Eleanor, Chicago by Harry Callahan
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- Artwork Info
- About the Artist
Gelatin silver print
Annotated “5-57”, in ink, au verso
Printed circa 1985
Harry Callahan (1912-1999) was born in Detroit, studied engineering at Michigan State University, and worked for Chrysler before taking up photography as a hobby in 1938. Callahan cited a visit by Ansel Adams to his local camera club in 1941 as the time he began to view photography seriously. Self-taught as a photographer, he found work in the General Motors Photographic Laboratories.
In 1946, shortly after meeting László Moholy-Nagy, he was asked to join the faculty of the New Bauhaus (later known as the Institute of Design) in Chicago, where he became chairman of the photography department in 1949. He left Chicago in 1961 to head the photography department at the Rhode Island School of Design, where he remained until 1973. He has won many awards for his photography, including a Guggenheim Fellowship in 1972 and the Photographer and Educator Award from the Society for Photographic Education in 1976, and he was designated Honored Photographer of the Rencontres Internationales de la Photographie in Arles, France in 1977, and received ICP's Master of Photography Infinity Award in 1991.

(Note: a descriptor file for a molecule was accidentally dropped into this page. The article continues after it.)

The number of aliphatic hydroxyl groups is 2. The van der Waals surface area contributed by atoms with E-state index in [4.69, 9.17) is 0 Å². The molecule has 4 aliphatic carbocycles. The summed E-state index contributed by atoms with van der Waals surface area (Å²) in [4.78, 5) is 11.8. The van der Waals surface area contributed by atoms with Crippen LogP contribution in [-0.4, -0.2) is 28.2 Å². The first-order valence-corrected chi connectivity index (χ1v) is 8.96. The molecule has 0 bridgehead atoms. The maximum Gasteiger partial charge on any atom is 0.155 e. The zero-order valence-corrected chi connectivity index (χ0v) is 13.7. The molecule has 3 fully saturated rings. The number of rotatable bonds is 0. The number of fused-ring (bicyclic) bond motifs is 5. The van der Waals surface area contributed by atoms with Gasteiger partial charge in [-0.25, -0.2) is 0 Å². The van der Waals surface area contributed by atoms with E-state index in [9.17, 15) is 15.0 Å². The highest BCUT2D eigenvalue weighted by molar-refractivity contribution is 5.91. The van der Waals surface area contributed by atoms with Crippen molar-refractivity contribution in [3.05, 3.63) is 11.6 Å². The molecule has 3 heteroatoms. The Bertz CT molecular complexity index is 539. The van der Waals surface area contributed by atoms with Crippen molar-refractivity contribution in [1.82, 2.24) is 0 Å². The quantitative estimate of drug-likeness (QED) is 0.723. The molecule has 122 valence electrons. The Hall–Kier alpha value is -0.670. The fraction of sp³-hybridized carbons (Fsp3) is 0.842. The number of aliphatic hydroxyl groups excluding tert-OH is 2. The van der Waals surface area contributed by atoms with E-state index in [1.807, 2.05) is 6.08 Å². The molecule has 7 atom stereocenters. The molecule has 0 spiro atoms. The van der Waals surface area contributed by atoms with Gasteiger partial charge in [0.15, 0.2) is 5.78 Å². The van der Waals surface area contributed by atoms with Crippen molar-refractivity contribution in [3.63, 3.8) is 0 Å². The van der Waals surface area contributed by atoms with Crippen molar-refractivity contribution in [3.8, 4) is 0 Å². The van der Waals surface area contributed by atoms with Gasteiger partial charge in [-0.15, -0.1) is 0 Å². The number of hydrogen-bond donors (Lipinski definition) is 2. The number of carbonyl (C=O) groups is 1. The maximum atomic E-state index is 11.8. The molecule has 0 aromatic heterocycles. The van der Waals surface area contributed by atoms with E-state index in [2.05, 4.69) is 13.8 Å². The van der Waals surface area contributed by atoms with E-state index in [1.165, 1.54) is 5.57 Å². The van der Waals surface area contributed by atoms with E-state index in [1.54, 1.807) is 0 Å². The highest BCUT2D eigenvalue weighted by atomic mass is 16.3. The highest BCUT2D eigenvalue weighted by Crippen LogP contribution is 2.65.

Among the major exhibitions of his work were Photographs of Harry Callahan and Robert Frank (1962), one of the last shows curated by Edward Steichen at the Museum of Modern Art, and retrospectives at the Museum of Modern Art (1976) and at the National Gallery in Washington, DC (1996).
Callahan was widely respected in the photography community for his open mind and experimental attitude, qualities reinforced by his association with Moholy-Nagy and the principles of Bauhaus design. He produced work in both formalist and more documentary modes, and worked in both black-and-white and color. He used a 35-millimeter and an 8x10 camera, and worked with multiple exposures as well as straight images. Such versatility contributed to his success as a teacher, his students ranging widely in style--among them Ray K. Metzker, Emmet Gowin, Kenneth Josephson, and Bill Burke.